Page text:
Wildlife: A female Himalayan Black Bear, weighing 55kgs, that terrorised two poultry farms in Khatoe gewog, Gasa has been caught and brought to Thimphu for rehabilitation.

Forest officials usually release such trapped bears in another area within the park. “Since she is old, she will be sent to the rehab in Thimphu,” Jigme Dorji National Park (JDNP) officiating manager Namgay said.

In the first incident, the bear broke a fence of Pasang Dorji’s poultry farm in Dakapangchu village, Khatoe gewog of Gasa on the night of January 14 and ate a chicken before the villagers were able to chase it away. On the second night she killed and ate a rooster.

A forester sets up a trap at a poultry farm

A forester sets up a trap at a poultry farm

The bear avoided the three traps set up by forest officials at the farm. On the third night, she targeted a neighbouring farm belonging to Sangay Dorji after foresters and policemen stood guard at Pasang Dorji’s farm and fired blank shots. She killed and ate three chickens.

Foresters including the rescue team from the wildlife conservation division from Thimphu set up 10 more traps at the second house.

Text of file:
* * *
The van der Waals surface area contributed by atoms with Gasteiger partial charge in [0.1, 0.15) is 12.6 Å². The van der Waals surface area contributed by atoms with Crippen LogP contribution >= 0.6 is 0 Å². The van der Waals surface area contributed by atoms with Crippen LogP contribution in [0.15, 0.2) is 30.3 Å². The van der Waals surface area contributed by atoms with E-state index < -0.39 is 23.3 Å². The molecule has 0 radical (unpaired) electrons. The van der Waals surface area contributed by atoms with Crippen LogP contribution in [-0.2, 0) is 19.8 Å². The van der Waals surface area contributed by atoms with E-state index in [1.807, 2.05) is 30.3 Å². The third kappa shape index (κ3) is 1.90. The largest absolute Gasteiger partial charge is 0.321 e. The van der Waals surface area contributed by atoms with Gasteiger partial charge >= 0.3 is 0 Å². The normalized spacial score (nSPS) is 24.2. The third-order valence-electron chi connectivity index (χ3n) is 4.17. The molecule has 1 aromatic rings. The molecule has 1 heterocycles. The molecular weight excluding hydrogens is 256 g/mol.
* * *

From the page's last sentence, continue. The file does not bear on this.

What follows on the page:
Park officials said that the bear hid in the nearby forest when they stood guard. It turned up at around 7pm and waited until the lights were out. One time it returned and entered the farm in the early morning.

The bear entered another house and ate cattle fodder and some leftover fruits from the annual ritual.

“I don’t know if we’re eligible for compensation,” Sangay Dorji said. “Luckily it was an old bear so it didn’t harm people.”

The village is located near the Punakha-Gasa highway in thick forests, after crossing Zame Zam.

Human settlements within JDNP encounter such human wildlife conflicts mostly in winter between October and March.

Himalayan Black Bears, besides tigers and leopards are among the top predators coming into conflict with livestock and crops in the country.

Tshering Palden


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